Harsh “rulemaking” does not maturity make, either religiously or psychologically.
Nowhere do we see this more than in rigid religion in a person. All-or-nothing thinking – and in this regard, dogmatic atheism and fundamentalism look very similar in spirit – makes the building of community with others quite difficult. It requires a spirit of “it’s this and nothing else” in life.
This is not to say there are no absolute truths – merely that to trust that such things are true is not exactly identical with my absolute knowledge of them.
My friend, Travis Collins, is pastor of First Baptist Church of Huntsville, Alabama. His hobby, remarkably, is being a referee for high school football. When I heard him speak on this, I thought, “What a nice idea for churches.”
Here are some possible penalties:
- Personal foul: Being tacky in the church business meeting.
- Offsides: Leaving the sanctuary before the service is over – $15 and last in line at the restaurant.
- Unsportsmanlike conduct: Gossip, grudge-holding, unforgiveness, chronic criticism and all sins – $30 and sincere repentance.
- Interference: Making others’ lives miserable by loveless condescension. We need a penalty box for this one.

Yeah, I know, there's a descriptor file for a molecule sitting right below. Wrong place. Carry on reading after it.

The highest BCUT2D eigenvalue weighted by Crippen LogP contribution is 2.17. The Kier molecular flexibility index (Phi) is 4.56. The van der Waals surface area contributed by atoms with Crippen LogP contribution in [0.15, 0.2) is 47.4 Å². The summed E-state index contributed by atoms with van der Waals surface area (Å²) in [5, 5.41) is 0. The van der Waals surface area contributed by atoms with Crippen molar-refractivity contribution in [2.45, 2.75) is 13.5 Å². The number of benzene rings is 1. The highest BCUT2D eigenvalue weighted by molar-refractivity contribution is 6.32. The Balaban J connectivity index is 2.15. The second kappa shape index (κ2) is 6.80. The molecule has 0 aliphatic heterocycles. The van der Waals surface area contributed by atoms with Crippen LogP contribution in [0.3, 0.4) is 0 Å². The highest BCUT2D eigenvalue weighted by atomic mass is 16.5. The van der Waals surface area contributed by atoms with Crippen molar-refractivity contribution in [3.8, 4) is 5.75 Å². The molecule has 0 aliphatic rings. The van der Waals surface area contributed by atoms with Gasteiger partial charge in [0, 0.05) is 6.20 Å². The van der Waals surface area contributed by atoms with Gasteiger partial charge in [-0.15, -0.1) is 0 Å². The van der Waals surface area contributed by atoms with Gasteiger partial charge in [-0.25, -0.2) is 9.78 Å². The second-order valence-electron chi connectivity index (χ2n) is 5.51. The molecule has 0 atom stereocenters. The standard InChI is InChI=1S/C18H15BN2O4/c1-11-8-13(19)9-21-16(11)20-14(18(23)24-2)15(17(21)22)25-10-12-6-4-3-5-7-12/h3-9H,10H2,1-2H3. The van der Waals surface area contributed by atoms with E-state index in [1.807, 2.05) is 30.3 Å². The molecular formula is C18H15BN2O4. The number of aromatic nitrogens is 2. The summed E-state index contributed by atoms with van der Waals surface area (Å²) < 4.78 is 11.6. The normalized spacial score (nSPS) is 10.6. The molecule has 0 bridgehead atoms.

- Delay of game: Called during long-winded sermons without a point called on the pastor, but also in Sunday School for raising your hand and going on too long. Officials may suspend player immediately.
- “Too Many Men on the Field:” Condescension and refusal to let little girls and women answer the call from God to ministry. Loss of down and required to read Scripture a little more carefully.
- Unnecessary roughness: Usually occurs during financially difficult times, discussions about colors and carpet selections, and conversations about complicated moral issues involving real people – 15 yards from the microphone during the debate.
When I played high school basketball, two kinds of games were frustrating to watch or play in – one where the refs called too many fouls, and the other where they didn’t call anything.
In the first, the game was crushed, the joy of playing suffocated by the obsessive attention. On the other hand, a game where people “got away” with dirty play was a sense of unfairness.
“Love” in the Christian faith, and indeed in all of creation, at its best instincts of God, is not merely sentiment or piety, but a guiding principle that informs all else.
Rabbi Joshua Heschel, quoted in the Daily Quotes of Church of the Savior, once wrote, “When faith is completely replaced by creed, worship by discipline, love by habit; when the crisis of today is ignored because of the splendor of the past; when faith becomes an heirloom rather than a living fountain; when religion speaks only in the name of authority rather than with the voice of compassion – its message becomes meaningless.”
We are at our best when, guided by love and compassion, we find a balance between authoritarian rulemaking and the complete disregard of moral boundaries.
Gary Furr is pastor of Vestavia Hills Baptist Church in Birmingham, Alabama.